Disability Insurance (Switzerland)
The Swiss disability insurance ( IV ) is a state and compulsory social insurance and, together with the old-age and survivors' insurance (AHV) and the supplementary benefits , forms the first - state - pillar of the Swiss three- pillar system . Its aim is to secure the insured person's livelihood in the event of disability by means of integration measures into the labor market or financial benefits. The Federal Act on Disability Insurance (IVG) , which is based on and the Federal Constitution , contains the legal basis for disability insurance.
Origin and history
In 1925 the Swiss electorate rejected a popular initiative for disability, old-age and survivors 'insurance (AHV), and in the same year they approved a federal decree on old-age, survivors' and disability insurance.
On January 1, 1960, the Federal Act on Disability Insurance came into force. Since then it has been revised on a larger scale in 1967, 1986, 1991, 2003 and 2008. It was last revised with the 5th IV revision, which came into force on January 1, 2008. The main features of the revision were the abolition of current supplementary pensions for married pensioners as well as the introduction of new instruments for the rapid and sustainable reintegration of persons unable to work. The first package of measures of the 6th IVG revision is to come into force on January 1, 2012 . The Federal Council submitted the dispatch on the 2nd package of measures to Parliament in May 2011.
On September 27, 2009, the people and the cantons approved the federal vote on the temporary additional funding of the disability insurance . From 2011 to 2017, the normal rate of VAT was 8.0%, the reduced rate 2.5% and the special rate for accommodation services 3.8%.
The IVG is a federal law, but implementation and enforcement is the responsibility of the individual cantons. Each canton has created a corresponding IV office for this purpose ( IVG ). Due to the cantonal practice in the implementation as well as due to the different exercise of the discretion in the implementation, there may be cantonal differences in the eligibility in individual cases. The disability insurance has largely the same structure as the AHV, with which it is also closely related in organizational terms.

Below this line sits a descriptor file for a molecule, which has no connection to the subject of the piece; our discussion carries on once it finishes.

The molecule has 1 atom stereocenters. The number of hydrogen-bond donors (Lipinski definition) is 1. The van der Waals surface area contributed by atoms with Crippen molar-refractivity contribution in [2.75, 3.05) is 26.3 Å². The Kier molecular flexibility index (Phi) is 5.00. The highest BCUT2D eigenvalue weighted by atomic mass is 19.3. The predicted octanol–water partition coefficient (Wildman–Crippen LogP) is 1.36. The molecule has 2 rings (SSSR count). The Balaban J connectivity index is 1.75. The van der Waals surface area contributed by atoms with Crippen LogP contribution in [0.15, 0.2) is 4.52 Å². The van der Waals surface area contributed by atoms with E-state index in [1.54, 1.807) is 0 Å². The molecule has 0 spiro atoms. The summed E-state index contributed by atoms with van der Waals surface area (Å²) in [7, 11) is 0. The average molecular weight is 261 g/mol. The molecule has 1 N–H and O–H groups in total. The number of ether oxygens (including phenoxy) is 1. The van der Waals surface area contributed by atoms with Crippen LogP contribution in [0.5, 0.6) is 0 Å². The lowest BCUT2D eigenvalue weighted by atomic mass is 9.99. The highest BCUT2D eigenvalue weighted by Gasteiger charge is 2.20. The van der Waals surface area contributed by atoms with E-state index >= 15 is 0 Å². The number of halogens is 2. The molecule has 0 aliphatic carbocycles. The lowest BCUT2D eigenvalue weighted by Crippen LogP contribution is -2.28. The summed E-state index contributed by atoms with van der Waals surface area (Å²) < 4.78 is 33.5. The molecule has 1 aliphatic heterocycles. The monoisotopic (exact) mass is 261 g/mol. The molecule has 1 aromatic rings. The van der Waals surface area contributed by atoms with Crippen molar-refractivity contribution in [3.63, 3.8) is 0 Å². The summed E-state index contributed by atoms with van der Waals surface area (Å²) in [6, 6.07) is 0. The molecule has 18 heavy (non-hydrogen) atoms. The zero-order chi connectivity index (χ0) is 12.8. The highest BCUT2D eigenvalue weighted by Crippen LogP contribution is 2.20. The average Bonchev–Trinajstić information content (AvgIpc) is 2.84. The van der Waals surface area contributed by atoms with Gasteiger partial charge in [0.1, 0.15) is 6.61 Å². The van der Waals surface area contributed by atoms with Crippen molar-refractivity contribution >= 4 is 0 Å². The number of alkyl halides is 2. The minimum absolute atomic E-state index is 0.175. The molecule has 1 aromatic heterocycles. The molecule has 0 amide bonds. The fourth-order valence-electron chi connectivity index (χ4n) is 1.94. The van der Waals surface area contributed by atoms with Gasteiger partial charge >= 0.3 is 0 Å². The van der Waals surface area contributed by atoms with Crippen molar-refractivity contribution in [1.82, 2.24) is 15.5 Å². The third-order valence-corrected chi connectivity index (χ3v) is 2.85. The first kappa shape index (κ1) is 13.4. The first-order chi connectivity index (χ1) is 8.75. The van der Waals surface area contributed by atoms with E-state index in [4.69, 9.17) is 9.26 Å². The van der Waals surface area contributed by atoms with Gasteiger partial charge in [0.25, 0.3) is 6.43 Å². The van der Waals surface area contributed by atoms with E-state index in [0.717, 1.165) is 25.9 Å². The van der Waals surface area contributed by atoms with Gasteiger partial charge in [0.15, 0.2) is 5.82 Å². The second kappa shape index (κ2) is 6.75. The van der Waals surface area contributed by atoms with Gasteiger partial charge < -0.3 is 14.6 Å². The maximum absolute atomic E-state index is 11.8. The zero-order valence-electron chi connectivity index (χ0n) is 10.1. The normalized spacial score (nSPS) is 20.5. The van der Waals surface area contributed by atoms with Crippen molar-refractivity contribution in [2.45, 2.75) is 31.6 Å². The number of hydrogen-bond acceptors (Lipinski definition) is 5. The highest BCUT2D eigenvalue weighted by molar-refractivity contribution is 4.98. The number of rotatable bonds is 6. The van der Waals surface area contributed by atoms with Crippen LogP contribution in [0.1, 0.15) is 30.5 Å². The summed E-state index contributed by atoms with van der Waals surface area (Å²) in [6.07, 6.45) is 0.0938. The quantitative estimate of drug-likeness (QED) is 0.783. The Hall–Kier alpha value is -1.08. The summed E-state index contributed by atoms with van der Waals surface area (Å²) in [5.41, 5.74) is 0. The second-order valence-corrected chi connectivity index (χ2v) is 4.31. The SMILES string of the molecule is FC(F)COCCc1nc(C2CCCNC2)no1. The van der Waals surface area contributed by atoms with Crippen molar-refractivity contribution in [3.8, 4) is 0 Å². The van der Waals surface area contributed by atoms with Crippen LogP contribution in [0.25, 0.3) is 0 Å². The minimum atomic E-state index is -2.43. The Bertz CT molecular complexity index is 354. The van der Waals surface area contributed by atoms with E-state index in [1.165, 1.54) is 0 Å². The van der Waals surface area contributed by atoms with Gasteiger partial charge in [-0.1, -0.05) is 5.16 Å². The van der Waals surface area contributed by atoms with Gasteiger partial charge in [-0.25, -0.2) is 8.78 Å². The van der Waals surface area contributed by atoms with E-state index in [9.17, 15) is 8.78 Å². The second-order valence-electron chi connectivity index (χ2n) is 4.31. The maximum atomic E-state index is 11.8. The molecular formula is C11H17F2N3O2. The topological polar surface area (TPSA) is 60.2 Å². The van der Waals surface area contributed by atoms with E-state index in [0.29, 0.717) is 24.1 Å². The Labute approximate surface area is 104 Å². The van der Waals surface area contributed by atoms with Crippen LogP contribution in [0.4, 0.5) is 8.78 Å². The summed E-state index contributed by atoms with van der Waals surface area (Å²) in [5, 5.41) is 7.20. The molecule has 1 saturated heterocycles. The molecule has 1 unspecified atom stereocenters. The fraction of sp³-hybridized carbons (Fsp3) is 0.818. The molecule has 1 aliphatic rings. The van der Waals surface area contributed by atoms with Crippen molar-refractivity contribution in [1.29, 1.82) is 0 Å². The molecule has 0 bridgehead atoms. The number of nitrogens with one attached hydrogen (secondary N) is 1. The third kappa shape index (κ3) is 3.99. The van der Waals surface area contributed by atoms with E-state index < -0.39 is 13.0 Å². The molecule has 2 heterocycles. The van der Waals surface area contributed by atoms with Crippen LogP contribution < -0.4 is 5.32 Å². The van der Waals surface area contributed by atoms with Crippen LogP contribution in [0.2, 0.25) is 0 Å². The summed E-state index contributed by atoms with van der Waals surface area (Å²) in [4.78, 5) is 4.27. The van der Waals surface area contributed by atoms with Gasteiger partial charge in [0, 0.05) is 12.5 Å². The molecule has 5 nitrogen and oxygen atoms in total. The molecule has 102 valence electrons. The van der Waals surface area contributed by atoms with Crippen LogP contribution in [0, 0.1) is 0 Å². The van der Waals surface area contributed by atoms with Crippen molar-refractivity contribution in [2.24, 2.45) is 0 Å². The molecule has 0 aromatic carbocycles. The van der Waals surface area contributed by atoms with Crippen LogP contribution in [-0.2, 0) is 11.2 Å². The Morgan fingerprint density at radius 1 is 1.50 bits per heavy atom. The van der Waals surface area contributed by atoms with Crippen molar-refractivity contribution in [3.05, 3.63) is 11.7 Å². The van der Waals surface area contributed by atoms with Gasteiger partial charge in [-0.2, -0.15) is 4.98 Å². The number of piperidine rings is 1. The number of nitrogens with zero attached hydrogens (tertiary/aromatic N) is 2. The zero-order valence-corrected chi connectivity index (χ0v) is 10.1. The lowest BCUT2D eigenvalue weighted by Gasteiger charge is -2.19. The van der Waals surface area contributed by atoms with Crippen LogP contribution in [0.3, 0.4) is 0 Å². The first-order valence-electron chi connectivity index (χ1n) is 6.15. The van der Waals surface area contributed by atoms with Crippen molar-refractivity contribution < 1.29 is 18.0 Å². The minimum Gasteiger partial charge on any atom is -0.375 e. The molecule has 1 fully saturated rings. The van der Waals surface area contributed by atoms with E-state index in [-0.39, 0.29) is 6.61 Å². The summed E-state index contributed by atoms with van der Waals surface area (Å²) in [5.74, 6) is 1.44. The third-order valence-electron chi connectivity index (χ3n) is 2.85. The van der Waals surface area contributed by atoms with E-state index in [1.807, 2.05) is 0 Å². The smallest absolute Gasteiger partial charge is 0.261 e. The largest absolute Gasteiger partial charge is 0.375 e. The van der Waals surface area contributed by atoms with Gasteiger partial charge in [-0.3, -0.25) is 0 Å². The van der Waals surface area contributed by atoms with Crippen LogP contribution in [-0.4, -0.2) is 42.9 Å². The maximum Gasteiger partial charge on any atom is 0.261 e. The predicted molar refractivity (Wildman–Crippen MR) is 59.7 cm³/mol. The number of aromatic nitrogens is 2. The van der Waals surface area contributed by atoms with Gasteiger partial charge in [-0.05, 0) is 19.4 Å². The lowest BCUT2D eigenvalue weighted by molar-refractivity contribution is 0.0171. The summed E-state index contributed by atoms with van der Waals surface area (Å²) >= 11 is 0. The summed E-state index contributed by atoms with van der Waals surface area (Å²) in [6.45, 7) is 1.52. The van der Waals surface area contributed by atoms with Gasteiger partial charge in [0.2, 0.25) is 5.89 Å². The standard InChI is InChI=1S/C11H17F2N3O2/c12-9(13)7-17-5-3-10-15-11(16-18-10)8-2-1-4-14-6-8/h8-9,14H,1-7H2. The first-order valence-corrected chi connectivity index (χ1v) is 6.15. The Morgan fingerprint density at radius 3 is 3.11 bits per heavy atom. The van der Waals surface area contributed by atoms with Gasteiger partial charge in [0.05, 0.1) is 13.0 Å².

Insured and contributions
The compulsory insurance and the contribution obligation are identical to those of the AHV. The contribution amount is 1.4% of the wage, at least half of which is paid back by the employer.
The IV has the task of reintegrating disabled people and people at risk of disability into the work process. A number of integration measures are available for this purpose. This can be retraining, but also further training courses, induction grants, internships or aids. The entitlement depends on the specific individual case and the impact of the corresponding measure on the ability to work. The OECD leader Christopher Prinz recommends Switzerland to block access for young people and instead offer “offensive activation models” for them in order to prevent young people from getting onto a lifelong pension at the age of 18. The background to this is the constant increase in pensions for 18-24 year-olds compared to the overall decreasing additions.
A pension will only be paid out if there is at least 40% disability after completion of the integration measures ( IVG ). The degree of disability is measured by comparing the income without disability (valid income) with the income that can reasonably be achieved with disability after completion of any integration measures (disability income). The disability income is usually based on table wages or on the income actually achieved, which is achieved despite the health impairment, provided that this corresponds to the work recommended by the IV medical examiner with damage to health. The resulting loss of earnings in percent corresponds to the degree of disability (100 × loss of earnings / valid income = degree of disability).